Does anything look more serene
Than sailboats in a harbor scene?
Their stark white jibs and hulls that glide
A sense of peace and calm provide.
I've only seen them from the shore,
Not having been in one before,
But I am grateful they're a'sea
When near the water I can be.
Though other boats with foamy wakes
Look lovely, I would wager stakes
That none of them with sudsy trails
Could soothe like any boat with sails.
Friday, August 28, 2015
Dancing with abandon
Is what children tend to do.
They bust their moves with untamed joy,
Their pride just beaming through.
Yet when self-consciousness begins,
They hold their true selves back
And spontaneity may never
Clamber back on track.
I love when Henry dances,
(He insists I join right in)
For no one watching can control
An ear to earlobe grin.
I dread the day embarrassment
Will rein in his delight,
‘Cause Henry’s dancing makes me feel
Like everything’s all right.
Thursday, August 27, 2015
Two newscasters were shot on screen
By some crazed gunman, first unseen;
And all who saw it were in shock,
An image they can never block.
Of course, all horror is a draw
But I am glad I never saw
The bullets hit, the bodies fall;
They pulled the footage, after all.
My heart goes out to kin and friends,
Who’ll see a scene that never ends –
Their loved ones taking one last breath,
All future plans cut short by death.
Wednesday, August 26, 2015
It’s gratifying when you get
A positive reaction
To something you’ve accomplished;
Thus, there’s double satisfaction.
For when you’re feeling self-fulfilled,
No matter what’s at stake,
Some glowing feedback only serves
As icing on the cake.
Yet still, it’s nice to get acclaim.
Though pride should be sufficing,
The very best part of the cake
Is usually the icing.
Tuesday, August 25, 2015
Another long road trip, with nothing to do.
I stared out the window; the sky was bright blue.
My sister was napping and I was so bored.
I’m such a good kid, I deserve a reward.
My friends have TV’s in their cars in the back
But my parents say, “No, that’s not happening, Jack.
Use this car time to think; there’s so much in your head.
With a screen there, your brain will get lazy instead.”
So I stared at the billboards and let my mind go
‘Til my eye saw some movement and whaddyaknow?
Clinging on to the window, with all of its might
Was a neon-green bug that looked panicked with fright.
Its big eyes were wide open and I understood
That it needed my help so I did what I could.
I cracked open the window and inside it flew,
Landing on my right knee, as I knew it would do.
It gazed up at me, saying, “What took you so long?
I was starting to wonder if I might be wrong.”
Then I glanced at my parents to see if they’d heard.
One was driving, one texting; they said not a word.
“Oh, I’m speaking bug language,” my new friend replied.
“You can hear all my thoughts that I choose to confide.
You can answer me back without speaking out loud.
It’s a talent we share, so we both should be proud.”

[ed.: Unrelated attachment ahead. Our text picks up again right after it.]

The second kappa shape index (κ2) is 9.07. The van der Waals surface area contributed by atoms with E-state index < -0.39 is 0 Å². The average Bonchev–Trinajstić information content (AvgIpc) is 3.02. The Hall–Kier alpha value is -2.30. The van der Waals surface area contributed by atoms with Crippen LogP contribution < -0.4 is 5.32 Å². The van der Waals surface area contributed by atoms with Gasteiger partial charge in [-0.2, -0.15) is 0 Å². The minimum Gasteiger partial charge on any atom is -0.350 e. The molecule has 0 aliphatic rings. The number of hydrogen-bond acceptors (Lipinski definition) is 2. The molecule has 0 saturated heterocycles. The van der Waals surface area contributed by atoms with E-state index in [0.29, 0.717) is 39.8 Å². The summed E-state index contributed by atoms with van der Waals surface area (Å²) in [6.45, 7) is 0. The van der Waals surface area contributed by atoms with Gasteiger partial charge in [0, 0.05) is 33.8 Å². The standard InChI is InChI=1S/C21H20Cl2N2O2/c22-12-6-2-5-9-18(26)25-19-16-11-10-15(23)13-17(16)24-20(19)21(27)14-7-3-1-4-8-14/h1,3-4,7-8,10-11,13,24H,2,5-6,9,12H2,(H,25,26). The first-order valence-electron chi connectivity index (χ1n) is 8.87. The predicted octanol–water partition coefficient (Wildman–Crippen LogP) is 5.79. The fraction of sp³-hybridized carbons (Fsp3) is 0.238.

“How’d you ever find out I could do what you say?”
I peeked over at Jane – she was sleeping away.
“Oh, we bugs have some powers. I thought you could use
A companion to help entertain and amuse.”
“Well, you’re right,” answered Jack. “What’s your name, little bug?”
“Both my parents say Douglas, but please call me Doug.”
As the miles clicked away, under darkening skies,
Doug the bug treated Jack to the world through his eyes.
All the hours disappeared while an insect and boy
Found so much they could share, which they both did enjoy.
When the car finally stopped, Jane woke up with a start
And their parents turned ‘round, thinking they were so smart.
“See, we knew you’d be fine with your mind as your friend.
Not a peep of complaint from beginning to end.”
“Guess you’re right,” answered Jack. Let them think what they’d think.
But Jane smiled in surprise when Doug gave her a wink.
For the world of a child has some secrets to hide
Which most grown-ups forget, but some bugs may provide.
So the next time you’re bored, try to open your mindAnd a bug they call Doug may be what you will find.
(this was written for a contest at PoetrySoup - my goal was to sound Dr. Seuss-ish)
Monday, August 24, 2015
When kids get told to “Act your age,”
They understand what’s meant,
For acting younger than their years
Is what was evident.
The same applies to “Dress your age”
In many people’s eyes,
As if by wearing youthful clothes
One’s years are in disguise.
But what if someone still prefers
Those younger styles of dress?
Would other folks’ opinions
Of that person then be less?
Concessions must be made, of course,
‘Cause ridicule’s no fun,
But how one feels in what is worn
Is how the battle’s won.
And so I’ll wear my checkered skirt
Which hits above the knee.
Perhaps it doesn’t match my age
But it still feels like me.
Sunday, August 23, 2015
An empty cubby in a desk,
A basket full of toys;
Combine them and sit back and watch
The skills a tyke employs.
Each item’s picked up, one by one
And transferred to the niche.
The door gets opened then gets shut
At every single switch.
When all the toys are in the desk,
The game goes in reverse,
The concentration so complete
There’s no need to converse.
It’s fascinating to observe
Such focus and control
And all the joy engendered
By accomplishing the goal.
A toddler’s world is waiting
As each day he conquers more
And the times I see it happen
Are occasions I adore.